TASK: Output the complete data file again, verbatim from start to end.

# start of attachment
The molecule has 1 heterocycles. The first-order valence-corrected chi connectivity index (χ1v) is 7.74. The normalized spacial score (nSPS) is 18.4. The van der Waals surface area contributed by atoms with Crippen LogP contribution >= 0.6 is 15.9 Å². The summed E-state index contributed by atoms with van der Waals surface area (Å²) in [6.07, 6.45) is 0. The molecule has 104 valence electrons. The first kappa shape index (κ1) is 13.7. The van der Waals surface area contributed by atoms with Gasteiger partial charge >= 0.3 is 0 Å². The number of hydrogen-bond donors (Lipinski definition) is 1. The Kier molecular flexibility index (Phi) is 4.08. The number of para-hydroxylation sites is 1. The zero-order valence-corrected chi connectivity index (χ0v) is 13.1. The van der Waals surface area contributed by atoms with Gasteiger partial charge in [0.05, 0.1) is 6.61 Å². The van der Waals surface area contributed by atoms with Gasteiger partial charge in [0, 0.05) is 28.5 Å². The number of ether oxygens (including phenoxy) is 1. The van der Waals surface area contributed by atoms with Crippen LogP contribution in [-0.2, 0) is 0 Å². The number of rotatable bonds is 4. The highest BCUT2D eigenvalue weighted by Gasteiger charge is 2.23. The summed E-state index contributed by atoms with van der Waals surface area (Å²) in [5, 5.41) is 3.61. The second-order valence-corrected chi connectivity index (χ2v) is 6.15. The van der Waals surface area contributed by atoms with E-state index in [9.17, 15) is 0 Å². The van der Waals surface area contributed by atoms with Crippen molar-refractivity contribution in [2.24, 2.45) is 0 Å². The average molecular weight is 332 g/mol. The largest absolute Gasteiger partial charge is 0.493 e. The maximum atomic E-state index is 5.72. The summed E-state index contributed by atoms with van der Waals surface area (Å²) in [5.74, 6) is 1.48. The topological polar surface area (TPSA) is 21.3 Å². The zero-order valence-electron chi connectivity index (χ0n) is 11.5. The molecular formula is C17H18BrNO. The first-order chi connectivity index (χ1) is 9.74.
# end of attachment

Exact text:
The molecule has 1 heterocycles. The first-order valence-corrected chi connectivity index (χ1v) is 7.74. The normalized spacial score (nSPS) is 18.4. The van der Waals surface area contributed by atoms with Crippen LogP contribution >= 0.6 is 15.9 Å². The summed E-state index contributed by atoms with van der Waals surface area (Å²) in [6.07, 6.45) is 0. The molecule has 104 valence electrons. The first kappa shape index (κ1) is 13.7. The van der Waals surface area contributed by atoms with Gasteiger partial charge >= 0.3 is 0 Å². The number of hydrogen-bond donors (Lipinski definition) is 1. The Kier molecular flexibility index (Phi) is 4.08. The number of para-hydroxylation sites is 1. The zero-order valence-corrected chi connectivity index (χ0v) is 13.1. The van der Waals surface area contributed by atoms with Gasteiger partial charge in [0.05, 0.1) is 6.61 Å². The van der Waals surface area contributed by atoms with Gasteiger partial charge in [0, 0.05) is 28.5 Å². The number of ether oxygens (including phenoxy) is 1. The van der Waals surface area contributed by atoms with Crippen LogP contribution in [-0.2, 0) is 0 Å². The number of rotatable bonds is 4. The highest BCUT2D eigenvalue weighted by Gasteiger charge is 2.23. The summed E-state index contributed by atoms with van der Waals surface area (Å²) in [5, 5.41) is 3.61. The second-order valence-corrected chi connectivity index (χ2v) is 6.15. The van der Waals surface area contributed by atoms with E-state index in [9.17, 15) is 0 Å². The van der Waals surface area contributed by atoms with Crippen molar-refractivity contribution in [2.24, 2.45) is 0 Å². The average molecular weight is 332 g/mol. The largest absolute Gasteiger partial charge is 0.493 e. The maximum atomic E-state index is 5.72. The summed E-state index contributed by atoms with van der Waals surface area (Å²) in [5.74, 6) is 1.48. The topological polar surface area (TPSA) is 21.3 Å². The zero-order valence-electron chi connectivity index (χ0n) is 11.5. The molecular formula is C17H18BrNO. The first-order chi connectivity index (χ1) is 9.74.